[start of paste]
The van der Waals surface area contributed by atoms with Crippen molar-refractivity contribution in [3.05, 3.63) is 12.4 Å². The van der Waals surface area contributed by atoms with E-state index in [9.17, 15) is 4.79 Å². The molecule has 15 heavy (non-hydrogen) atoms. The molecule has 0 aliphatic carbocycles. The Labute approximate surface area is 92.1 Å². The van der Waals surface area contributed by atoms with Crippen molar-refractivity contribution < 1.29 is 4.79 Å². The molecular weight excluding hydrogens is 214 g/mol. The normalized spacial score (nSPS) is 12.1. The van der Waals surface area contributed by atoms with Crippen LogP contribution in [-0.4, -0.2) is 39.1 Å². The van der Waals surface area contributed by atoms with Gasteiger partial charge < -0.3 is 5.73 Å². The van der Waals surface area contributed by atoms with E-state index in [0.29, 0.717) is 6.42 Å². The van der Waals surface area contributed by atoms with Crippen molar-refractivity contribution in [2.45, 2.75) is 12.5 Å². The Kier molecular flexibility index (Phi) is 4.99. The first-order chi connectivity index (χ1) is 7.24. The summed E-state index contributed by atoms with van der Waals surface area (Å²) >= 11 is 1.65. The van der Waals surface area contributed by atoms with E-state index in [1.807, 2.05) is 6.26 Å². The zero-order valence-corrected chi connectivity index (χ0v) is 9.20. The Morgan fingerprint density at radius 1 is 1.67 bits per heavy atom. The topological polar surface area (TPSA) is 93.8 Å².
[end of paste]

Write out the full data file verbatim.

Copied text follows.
The van der Waals surface area contributed by atoms with Crippen molar-refractivity contribution in [3.05, 3.63) is 12.4 Å². The van der Waals surface area contributed by atoms with E-state index in [9.17, 15) is 4.79 Å². The molecule has 15 heavy (non-hydrogen) atoms. The molecule has 0 aliphatic carbocycles. The Labute approximate surface area is 92.1 Å². The van der Waals surface area contributed by atoms with Crippen molar-refractivity contribution < 1.29 is 4.79 Å². The molecular weight excluding hydrogens is 214 g/mol. The normalized spacial score (nSPS) is 12.1. The van der Waals surface area contributed by atoms with Crippen LogP contribution in [-0.4, -0.2) is 39.1 Å². The van der Waals surface area contributed by atoms with Gasteiger partial charge < -0.3 is 5.73 Å². The van der Waals surface area contributed by atoms with E-state index in [0.29, 0.717) is 6.42 Å². The van der Waals surface area contributed by atoms with Crippen molar-refractivity contribution in [2.45, 2.75) is 12.5 Å². The Kier molecular flexibility index (Phi) is 4.99. The first-order chi connectivity index (χ1) is 7.24. The summed E-state index contributed by atoms with van der Waals surface area (Å²) >= 11 is 1.65. The van der Waals surface area contributed by atoms with E-state index in [1.807, 2.05) is 6.26 Å². The zero-order valence-corrected chi connectivity index (χ0v) is 9.20. The Morgan fingerprint density at radius 1 is 1.67 bits per heavy atom. The topological polar surface area (TPSA) is 93.8 Å².